Next, be prepared to fully support your channel partners. This means being completely responsive in handling calls, questions and objections. Consider initially funneling some direct deals to early channel partners to generate channel momentum — even if you’ll lose some dollars in the short-run by going indirect.

Finally, training is critical and should be woven into the agreement and planning with the partner. “Training activities are key to making sure the partner community knows how to sell an ISV’s product,” says Ryals.

During the training process, identify potential champions on the partner’s sales team. Find the sales superstars that have better understanding and motivation to sell your product — and focus initial efforts on them for breakthrough sales. Then publicize these breakthroughs to the entire channel sales team to inspire others. In many cases, 10–20% of the partner’s salesforce drive 80–90% of channel revenues from that partner, so look for these top performers.

Step 3: Channel expansion and distribution based on what’s working

After successfully engaging a small set of partners, start planning how to expand your channel distribution efforts. Be smart. There will definitely be some patterns with what has and has not worked, which will help drive your strategy.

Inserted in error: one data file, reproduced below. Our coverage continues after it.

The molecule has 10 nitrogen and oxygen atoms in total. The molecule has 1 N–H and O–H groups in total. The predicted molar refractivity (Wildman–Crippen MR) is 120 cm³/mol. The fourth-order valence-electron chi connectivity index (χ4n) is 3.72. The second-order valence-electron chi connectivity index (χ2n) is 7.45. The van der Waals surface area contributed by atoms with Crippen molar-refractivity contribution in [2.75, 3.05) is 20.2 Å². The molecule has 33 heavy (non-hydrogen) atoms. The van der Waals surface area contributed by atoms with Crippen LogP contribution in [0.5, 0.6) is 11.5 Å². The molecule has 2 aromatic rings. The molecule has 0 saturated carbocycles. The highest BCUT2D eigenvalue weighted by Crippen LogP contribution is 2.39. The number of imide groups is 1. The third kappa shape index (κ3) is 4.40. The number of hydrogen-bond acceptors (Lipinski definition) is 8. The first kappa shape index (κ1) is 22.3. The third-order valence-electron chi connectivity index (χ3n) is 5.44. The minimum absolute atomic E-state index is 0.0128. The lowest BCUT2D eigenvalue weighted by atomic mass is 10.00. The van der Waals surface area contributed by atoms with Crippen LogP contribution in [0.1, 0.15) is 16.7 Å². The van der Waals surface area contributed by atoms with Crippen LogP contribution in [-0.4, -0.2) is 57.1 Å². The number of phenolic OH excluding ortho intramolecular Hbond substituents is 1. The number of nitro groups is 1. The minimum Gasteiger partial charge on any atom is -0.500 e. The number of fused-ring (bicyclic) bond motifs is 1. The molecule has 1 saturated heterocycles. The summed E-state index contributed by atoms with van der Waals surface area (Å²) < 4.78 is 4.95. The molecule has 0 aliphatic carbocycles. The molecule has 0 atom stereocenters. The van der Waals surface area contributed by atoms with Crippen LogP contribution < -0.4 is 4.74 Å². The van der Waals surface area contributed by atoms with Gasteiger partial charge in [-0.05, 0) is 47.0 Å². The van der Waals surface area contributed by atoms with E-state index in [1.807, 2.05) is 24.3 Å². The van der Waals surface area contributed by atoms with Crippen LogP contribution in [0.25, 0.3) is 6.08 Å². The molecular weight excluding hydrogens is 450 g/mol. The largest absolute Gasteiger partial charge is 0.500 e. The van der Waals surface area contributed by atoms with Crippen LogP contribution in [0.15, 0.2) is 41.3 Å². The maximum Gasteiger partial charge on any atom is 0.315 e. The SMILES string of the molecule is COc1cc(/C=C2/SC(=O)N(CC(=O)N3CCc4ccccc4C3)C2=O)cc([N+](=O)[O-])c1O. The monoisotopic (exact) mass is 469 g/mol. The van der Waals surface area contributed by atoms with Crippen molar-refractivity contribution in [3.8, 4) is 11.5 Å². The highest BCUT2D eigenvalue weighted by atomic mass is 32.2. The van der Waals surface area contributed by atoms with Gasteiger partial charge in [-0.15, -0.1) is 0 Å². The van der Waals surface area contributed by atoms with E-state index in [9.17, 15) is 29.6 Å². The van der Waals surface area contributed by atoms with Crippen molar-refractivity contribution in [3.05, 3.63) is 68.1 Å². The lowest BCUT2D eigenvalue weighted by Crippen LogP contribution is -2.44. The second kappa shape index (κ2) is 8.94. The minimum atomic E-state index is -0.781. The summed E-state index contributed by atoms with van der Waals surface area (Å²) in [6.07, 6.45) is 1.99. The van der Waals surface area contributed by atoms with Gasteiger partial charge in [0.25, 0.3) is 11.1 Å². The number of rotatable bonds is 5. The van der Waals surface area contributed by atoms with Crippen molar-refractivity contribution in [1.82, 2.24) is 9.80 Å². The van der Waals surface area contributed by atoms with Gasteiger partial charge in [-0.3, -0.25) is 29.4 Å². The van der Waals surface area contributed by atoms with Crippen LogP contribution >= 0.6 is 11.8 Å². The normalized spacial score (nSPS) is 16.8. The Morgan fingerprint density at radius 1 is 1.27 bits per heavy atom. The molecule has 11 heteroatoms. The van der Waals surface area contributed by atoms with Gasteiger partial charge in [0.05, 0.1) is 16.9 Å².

One tactic is to double-down on the types of channel partners that have been successful to date. Another tactic is to focus on leading partners in each major reseller category. This depth vs. breadth consideration is critical.

With overall sales and channel sales growth both accelerating nicely, and your strategies succeeding, consider distribution strategy next. “When the ISV or supplier is ready to scale,” says Ryals. “That’s a perfect opportunity for an IT solutions distributor to connect and help design scalable marketing plans, financial programs and sales strategies, to help the ISV grow at a rapid pace.”

Examples of technology distribution partners include Avnet, Tech Data, Synnex, Arrow, Ingram Micro and others — each with different strengths and characteristics. So, choose wisely. Selecting the right distribution partner at the right time will help you grow channel sales with more scale and efficiency, helping meet ever-increasing revenue expectations.


Philip Levinson was the first Marketing & Sales executive at TigerText and first VP of Sales at WaterSmart Software. His recent articles include pieces on Uber, Cloudflare, Nike, enterprise sales and enterprise marketing.